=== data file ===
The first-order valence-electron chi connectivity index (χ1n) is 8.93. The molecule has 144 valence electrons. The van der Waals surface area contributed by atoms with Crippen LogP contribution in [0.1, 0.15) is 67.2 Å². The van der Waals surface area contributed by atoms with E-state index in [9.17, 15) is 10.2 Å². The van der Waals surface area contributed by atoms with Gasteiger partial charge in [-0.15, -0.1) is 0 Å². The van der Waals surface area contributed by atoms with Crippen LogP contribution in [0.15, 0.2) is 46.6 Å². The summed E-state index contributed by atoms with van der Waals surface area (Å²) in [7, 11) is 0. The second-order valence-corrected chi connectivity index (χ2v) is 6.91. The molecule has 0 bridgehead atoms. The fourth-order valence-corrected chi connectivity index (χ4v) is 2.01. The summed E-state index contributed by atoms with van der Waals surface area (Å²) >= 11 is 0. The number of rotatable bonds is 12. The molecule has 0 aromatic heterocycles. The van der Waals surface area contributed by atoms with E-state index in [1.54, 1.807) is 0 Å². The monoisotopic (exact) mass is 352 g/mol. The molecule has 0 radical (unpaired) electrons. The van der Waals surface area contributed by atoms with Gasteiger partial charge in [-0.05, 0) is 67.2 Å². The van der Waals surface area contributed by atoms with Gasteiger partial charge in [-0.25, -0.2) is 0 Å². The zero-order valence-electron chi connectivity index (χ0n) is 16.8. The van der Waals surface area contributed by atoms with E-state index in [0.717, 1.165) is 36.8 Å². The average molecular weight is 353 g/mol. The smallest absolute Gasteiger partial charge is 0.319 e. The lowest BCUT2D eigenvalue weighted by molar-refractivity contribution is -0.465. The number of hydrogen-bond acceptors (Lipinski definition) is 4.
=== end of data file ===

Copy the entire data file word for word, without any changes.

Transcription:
The first-order valence-electron chi connectivity index (χ1n) is 8.93. The molecule has 144 valence electrons. The van der Waals surface area contributed by atoms with Crippen LogP contribution in [0.1, 0.15) is 67.2 Å². The van der Waals surface area contributed by atoms with E-state index in [9.17, 15) is 10.2 Å². The van der Waals surface area contributed by atoms with Gasteiger partial charge in [-0.15, -0.1) is 0 Å². The van der Waals surface area contributed by atoms with Crippen LogP contribution in [0.15, 0.2) is 46.6 Å². The summed E-state index contributed by atoms with van der Waals surface area (Å²) in [7, 11) is 0. The second-order valence-corrected chi connectivity index (χ2v) is 6.91. The molecule has 0 bridgehead atoms. The fourth-order valence-corrected chi connectivity index (χ4v) is 2.01. The summed E-state index contributed by atoms with van der Waals surface area (Å²) >= 11 is 0. The number of rotatable bonds is 12. The molecule has 0 aromatic heterocycles. The van der Waals surface area contributed by atoms with E-state index in [1.54, 1.807) is 0 Å². The monoisotopic (exact) mass is 352 g/mol. The molecule has 0 radical (unpaired) electrons. The van der Waals surface area contributed by atoms with Gasteiger partial charge in [-0.05, 0) is 67.2 Å². The van der Waals surface area contributed by atoms with Gasteiger partial charge in [-0.25, -0.2) is 0 Å². The zero-order valence-electron chi connectivity index (χ0n) is 16.8. The van der Waals surface area contributed by atoms with E-state index in [0.717, 1.165) is 36.8 Å². The average molecular weight is 353 g/mol. The smallest absolute Gasteiger partial charge is 0.319 e. The lowest BCUT2D eigenvalue weighted by molar-refractivity contribution is -0.465. The number of hydrogen-bond acceptors (Lipinski definition) is 4.